If art reflects and comments on the world around us then it’s not surprising that it also has the potential to change minds. There are lots of artists whose work engages with political issues with the aim of helping bring about social change. And while I’m on a text theme it makes sense to think about some of those who use text directly to get their message across.
Barbara Kruger’s work draws on her own background in design and particularly in the magazine business. In her work, Kruger combines black and white photographs – often from magazines that promote the lifestyle she critiques – combined with text on a red ground. It’s a simple formula but it’s also a powerful one.
Much of Kruger’s work is focused on gender politics with consumerism also firmly in her sights. The women’s magazine industry, which Kruger worked in before becoming an artist, clearly promotes a consumerist agenda – inevitably, given its reliance on advertising – and generally prefers to pretend feminism never happened. Though such magazines often claim to empower – a horrible word, but it seems to be the right one here – women they do so only within the confines of the status quo.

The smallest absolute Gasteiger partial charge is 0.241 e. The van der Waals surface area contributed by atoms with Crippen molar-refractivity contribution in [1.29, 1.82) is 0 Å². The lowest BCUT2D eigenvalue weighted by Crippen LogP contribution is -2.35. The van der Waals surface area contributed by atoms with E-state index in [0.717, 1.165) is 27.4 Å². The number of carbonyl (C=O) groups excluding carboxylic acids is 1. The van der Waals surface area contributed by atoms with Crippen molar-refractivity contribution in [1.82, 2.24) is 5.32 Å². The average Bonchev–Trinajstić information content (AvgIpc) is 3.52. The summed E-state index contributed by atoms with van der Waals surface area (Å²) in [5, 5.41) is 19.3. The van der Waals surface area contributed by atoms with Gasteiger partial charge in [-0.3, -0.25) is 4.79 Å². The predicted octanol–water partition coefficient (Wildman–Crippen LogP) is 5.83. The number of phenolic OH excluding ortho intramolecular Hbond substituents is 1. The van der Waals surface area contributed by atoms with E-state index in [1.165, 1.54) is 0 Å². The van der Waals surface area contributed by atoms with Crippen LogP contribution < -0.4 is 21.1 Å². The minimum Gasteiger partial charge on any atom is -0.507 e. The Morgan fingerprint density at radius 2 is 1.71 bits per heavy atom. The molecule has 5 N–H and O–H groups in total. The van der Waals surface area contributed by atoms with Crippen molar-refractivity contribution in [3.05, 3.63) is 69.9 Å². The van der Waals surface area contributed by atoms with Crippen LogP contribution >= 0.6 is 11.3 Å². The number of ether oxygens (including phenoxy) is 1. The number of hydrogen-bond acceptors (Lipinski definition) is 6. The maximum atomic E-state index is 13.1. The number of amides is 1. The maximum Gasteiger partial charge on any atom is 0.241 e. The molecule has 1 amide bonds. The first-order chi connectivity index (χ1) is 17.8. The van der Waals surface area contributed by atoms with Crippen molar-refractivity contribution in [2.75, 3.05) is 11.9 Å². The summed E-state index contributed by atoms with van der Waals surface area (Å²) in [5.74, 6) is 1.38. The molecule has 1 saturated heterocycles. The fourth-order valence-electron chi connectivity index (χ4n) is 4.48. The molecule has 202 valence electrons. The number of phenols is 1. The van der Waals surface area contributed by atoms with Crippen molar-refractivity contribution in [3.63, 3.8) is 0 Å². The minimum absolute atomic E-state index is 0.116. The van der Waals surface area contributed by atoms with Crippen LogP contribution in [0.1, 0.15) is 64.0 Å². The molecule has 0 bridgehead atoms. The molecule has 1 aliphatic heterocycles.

Kruger’s agenda is unequivocal. Though she often uses humour to get her message across she doesn’t shy away from a deadly serious approach when it’s warranted, particularly when the issue in question is the so-called pro-life agenda.
In commenting on consumerism Kruger’s work becomes interesting in a different way. The message ‘I shop therefore I am’ suggests that shopping will never offer the fulfilment that the magazines suggest it might. And yet Kruger’s work, taking a slightly different form was used by Selfridges to promote its sales for a couple of years, though perhaps inevitably they dropped the campaign once the effects of the economic downturn kicked in.
For Selfridges the works were purely text-based, with black-on-white text on a red ground. Though the format was slightly different to her usual image/text pieces, nontheless the slogans, the typeface – Kruger has use the same font, Futura Bold Italic, from the start – and the way they were presented were clearly identifiable as Kruger’s, though the campaign was a collaboration with the advertising agency Mother.
Though in a way this campaign seemed like an odd collaboration for Kruger, it seemed perhaps like an even stranger choice for Selfridges in that it highlighted the emptiness of advertising slogans and the fact that aimless shopping is really never the answer to anything. Ultimately, though this could have been seen as selling out, I think Kruger managed to get away with it.